A bully is a person who uses strength or power to intimidate others by fear. Workplace bullying exists in various forms. It involves behaviour that intimidates, degrades or humiliates an employee (sometimes in front of other people). Sometimes the behaviour may be subtle and not easily observed by other people. It may include verbal abuse, behaviour that is intended to punish, constant ‘put-downs’, aggression, and poorly managed conflicts of opinion or ‘personality clashes’. Inappropriate comments about personal appearance and persistent, unreasonable criticism of work performance are also common. Assault, both physical and threatened, can also be a factor.

Physical assault is a criminal offense and should be reported to the police immediately.


No one works at their best if they feel hurt, angry, vulnerable and powerless. Bullying can have a variety of physical and psychological effects on people. Commonly reported effects are:

  • Stress, anxiety and tension
  • Feelings of social isolation at work
  • Loss of confidence and self esteem
  • Loss or deterioration of personal relationships
  • Headaches, backaches, stomach cramps, depression
  • Deterioration of work performance


The effects of bullying can be psychological and financial and include:

  • Anti social behaviour, impact on family/relationships
  • Stress-related illnesses and headaches
  • Anxiety, depression; self blame
  • Stomach disorders and skin rashes
  • Disempowerment
  • Lethargy and sleep disturbance
  • Anger; irritability
  • Loss of concentration
  • Loss of self esteem, lowered self confidence
  • Loss of income; loss of potential income
  • Panic attacks
  • Reluctance to go to work
  • Uncertainty of self
  • Actively seeking other positions
  • Post traumatic stress disorder
  • Pressure to take jobs below his/her capacity


The first step in prevention is to acknowledge that bullying can exist in any workplace.

The most effective way to prevent bullying is for employers to send a clear message that workplace bullying is unacceptable.

Following are some steps that can be taken to minimise and prevent bullying in the workplace. Support and involvement from senior management is essential in effecting change and preventing bullying before it becomes a problem. Occupational Health and Safety Committees are ideally placed to deal with these issues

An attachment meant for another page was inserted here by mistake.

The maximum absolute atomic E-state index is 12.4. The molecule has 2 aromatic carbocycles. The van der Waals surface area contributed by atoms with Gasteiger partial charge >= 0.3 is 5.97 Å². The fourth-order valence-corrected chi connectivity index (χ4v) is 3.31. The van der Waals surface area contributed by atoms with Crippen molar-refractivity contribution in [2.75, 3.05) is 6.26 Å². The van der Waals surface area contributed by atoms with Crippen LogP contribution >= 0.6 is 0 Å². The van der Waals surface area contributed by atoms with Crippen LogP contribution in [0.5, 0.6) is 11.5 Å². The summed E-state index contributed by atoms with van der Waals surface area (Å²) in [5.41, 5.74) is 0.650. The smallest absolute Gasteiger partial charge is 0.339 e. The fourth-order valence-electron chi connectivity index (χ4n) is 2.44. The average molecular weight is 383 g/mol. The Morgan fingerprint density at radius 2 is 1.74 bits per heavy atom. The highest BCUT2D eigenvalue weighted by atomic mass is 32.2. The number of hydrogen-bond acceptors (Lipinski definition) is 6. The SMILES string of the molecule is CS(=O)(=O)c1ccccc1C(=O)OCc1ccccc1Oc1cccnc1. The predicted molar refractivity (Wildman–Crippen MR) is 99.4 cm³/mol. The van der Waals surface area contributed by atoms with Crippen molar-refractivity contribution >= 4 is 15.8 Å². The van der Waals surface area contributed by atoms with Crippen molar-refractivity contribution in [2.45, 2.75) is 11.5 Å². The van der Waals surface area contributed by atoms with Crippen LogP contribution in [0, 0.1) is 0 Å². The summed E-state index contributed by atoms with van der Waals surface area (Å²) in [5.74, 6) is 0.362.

Steps to Take

  • Ask for a meeting.
  • Choose a quiet confidential place.
  • Take notes of the discussion.
  • State aim of the meeting, for example wish to discuss how we communicate with each other.
  • Try to stay calm.
  • Do not become personally abusive or insulting, i.e. remain completely professional.
  • If the other person becomes aggressive, thank them for their time and end the meeting.


Workplace bullying is unacceptable behaviour and should not be tolerated. As a first step, there are a few tactics worth trying – but only if you feel up to it and if they are appropriate for your situation.

  • Stand firm if you come under verbal attack.
  • Tell the bully you will not put up with being spoken to in that way.
  • Remain confident in your own judgement and ability.
  • Avoid being alone with the bully.

If you don’t feel up to this, contact your OHS Representative, union delegate or supervisor.


  • The Union views Bullying as a form of Sexual Harassment, and or Discrimination.
  • The Union has developed an extensive policy to deal with Sexual Harassment and Discrimination.
  • The policy outlines that the union as an agent to the membership shall ensure that workplace are free of Sexual Harassment and Discrimination.
  • The policy contains procedures for dealing with complaints of Sexual Harassment and Discrimination.
  • As an agent the Union shall provide the necessary training and information for members.
  • The Union will also provide the necessary services to deal with and resolve complaints of Sexual Harassment and Discrimination.
  • The Union through its policy will maintain confidentiality regarding all complaints.
  • The Union shall make available on request a copy of the policy to the members.
  • The Union shall appoint a Sexual Harassment and Discrimination Officer to deal with all matters including Bullying.
  • Never tolerate any form of Harassment please contact your union if you feel that this is happening to you.

More info:

Download the UnionSafe Bullying Fact Sheet